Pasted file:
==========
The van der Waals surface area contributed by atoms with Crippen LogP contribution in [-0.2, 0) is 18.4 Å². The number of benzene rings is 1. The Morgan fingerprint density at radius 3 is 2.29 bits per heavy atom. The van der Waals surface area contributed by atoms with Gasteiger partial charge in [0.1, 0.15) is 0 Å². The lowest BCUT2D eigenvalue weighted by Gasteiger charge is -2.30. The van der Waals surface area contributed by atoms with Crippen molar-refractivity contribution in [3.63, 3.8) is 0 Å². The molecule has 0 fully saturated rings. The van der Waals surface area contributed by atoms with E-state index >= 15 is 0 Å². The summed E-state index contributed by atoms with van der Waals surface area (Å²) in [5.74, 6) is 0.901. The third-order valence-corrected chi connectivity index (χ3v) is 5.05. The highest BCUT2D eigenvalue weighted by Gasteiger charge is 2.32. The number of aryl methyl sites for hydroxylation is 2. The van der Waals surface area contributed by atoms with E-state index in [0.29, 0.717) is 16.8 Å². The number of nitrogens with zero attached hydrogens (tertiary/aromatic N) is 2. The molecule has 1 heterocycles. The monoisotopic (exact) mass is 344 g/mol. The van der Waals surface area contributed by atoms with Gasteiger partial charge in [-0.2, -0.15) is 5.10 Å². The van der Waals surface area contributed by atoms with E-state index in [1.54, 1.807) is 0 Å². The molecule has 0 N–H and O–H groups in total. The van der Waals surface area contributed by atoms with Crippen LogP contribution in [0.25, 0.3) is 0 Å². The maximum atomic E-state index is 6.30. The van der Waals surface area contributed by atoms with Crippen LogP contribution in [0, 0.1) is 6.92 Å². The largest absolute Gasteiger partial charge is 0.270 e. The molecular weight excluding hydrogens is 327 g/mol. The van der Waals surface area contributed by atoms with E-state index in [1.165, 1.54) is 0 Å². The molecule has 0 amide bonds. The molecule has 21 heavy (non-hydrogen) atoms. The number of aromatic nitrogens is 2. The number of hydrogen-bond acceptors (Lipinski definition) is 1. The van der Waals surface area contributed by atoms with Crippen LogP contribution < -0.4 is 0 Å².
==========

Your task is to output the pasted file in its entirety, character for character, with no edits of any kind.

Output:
The van der Waals surface area contributed by atoms with Crippen LogP contribution in [-0.2, 0) is 18.4 Å². The number of benzene rings is 1. The Morgan fingerprint density at radius 3 is 2.29 bits per heavy atom. The van der Waals surface area contributed by atoms with Gasteiger partial charge in [0.1, 0.15) is 0 Å². The lowest BCUT2D eigenvalue weighted by Gasteiger charge is -2.30. The van der Waals surface area contributed by atoms with Crippen molar-refractivity contribution in [3.63, 3.8) is 0 Å². The molecule has 0 fully saturated rings. The van der Waals surface area contributed by atoms with E-state index >= 15 is 0 Å². The summed E-state index contributed by atoms with van der Waals surface area (Å²) in [5.74, 6) is 0.901. The third-order valence-corrected chi connectivity index (χ3v) is 5.05. The highest BCUT2D eigenvalue weighted by Gasteiger charge is 2.32. The number of aryl methyl sites for hydroxylation is 2. The van der Waals surface area contributed by atoms with E-state index in [0.29, 0.717) is 16.8 Å². The number of nitrogens with zero attached hydrogens (tertiary/aromatic N) is 2. The molecule has 1 heterocycles. The monoisotopic (exact) mass is 344 g/mol. The van der Waals surface area contributed by atoms with Gasteiger partial charge in [-0.2, -0.15) is 5.10 Å². The van der Waals surface area contributed by atoms with E-state index in [1.54, 1.807) is 0 Å². The molecule has 0 N–H and O–H groups in total. The van der Waals surface area contributed by atoms with Crippen LogP contribution in [0.25, 0.3) is 0 Å². The maximum atomic E-state index is 6.30. The van der Waals surface area contributed by atoms with Crippen LogP contribution in [0, 0.1) is 6.92 Å². The largest absolute Gasteiger partial charge is 0.270 e. The molecular weight excluding hydrogens is 327 g/mol. The van der Waals surface area contributed by atoms with E-state index in [1.165, 1.54) is 0 Å². The molecule has 0 amide bonds. The molecule has 21 heavy (non-hydrogen) atoms. The number of aromatic nitrogens is 2. The number of hydrogen-bond acceptors (Lipinski definition) is 1. The van der Waals surface area contributed by atoms with Crippen LogP contribution < -0.4 is 0 Å².